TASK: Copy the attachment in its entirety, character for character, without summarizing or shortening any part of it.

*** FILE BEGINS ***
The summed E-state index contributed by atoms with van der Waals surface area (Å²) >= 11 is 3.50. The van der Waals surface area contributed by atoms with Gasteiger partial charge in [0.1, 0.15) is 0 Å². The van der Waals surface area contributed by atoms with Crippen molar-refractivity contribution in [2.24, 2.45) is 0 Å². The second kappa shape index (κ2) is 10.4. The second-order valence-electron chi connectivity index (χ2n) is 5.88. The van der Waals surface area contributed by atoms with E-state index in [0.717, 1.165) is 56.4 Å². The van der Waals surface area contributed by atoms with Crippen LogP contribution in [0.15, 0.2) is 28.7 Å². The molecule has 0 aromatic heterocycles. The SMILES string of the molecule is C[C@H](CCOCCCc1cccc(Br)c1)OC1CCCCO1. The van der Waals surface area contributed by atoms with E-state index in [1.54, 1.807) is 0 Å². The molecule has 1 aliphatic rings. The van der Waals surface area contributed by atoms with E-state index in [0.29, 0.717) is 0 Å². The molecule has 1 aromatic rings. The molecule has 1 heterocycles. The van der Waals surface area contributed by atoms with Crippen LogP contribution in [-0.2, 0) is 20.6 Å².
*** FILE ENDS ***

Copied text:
The summed E-state index contributed by atoms with van der Waals surface area (Å²) >= 11 is 3.50. The van der Waals surface area contributed by atoms with Gasteiger partial charge in [0.1, 0.15) is 0 Å². The van der Waals surface area contributed by atoms with Crippen molar-refractivity contribution in [2.24, 2.45) is 0 Å². The second kappa shape index (κ2) is 10.4. The second-order valence-electron chi connectivity index (χ2n) is 5.88. The van der Waals surface area contributed by atoms with E-state index in [0.717, 1.165) is 56.4 Å². The van der Waals surface area contributed by atoms with Crippen LogP contribution in [0.15, 0.2) is 28.7 Å². The molecule has 0 aromatic heterocycles. The SMILES string of the molecule is C[C@H](CCOCCCc1cccc(Br)c1)OC1CCCCO1. The van der Waals surface area contributed by atoms with E-state index in [1.54, 1.807) is 0 Å². The molecule has 1 aliphatic rings. The van der Waals surface area contributed by atoms with E-state index in [0.29, 0.717) is 0 Å². The molecule has 1 aromatic rings. The molecule has 1 heterocycles. The van der Waals surface area contributed by atoms with Crippen LogP contribution in [-0.2, 0) is 20.6 Å².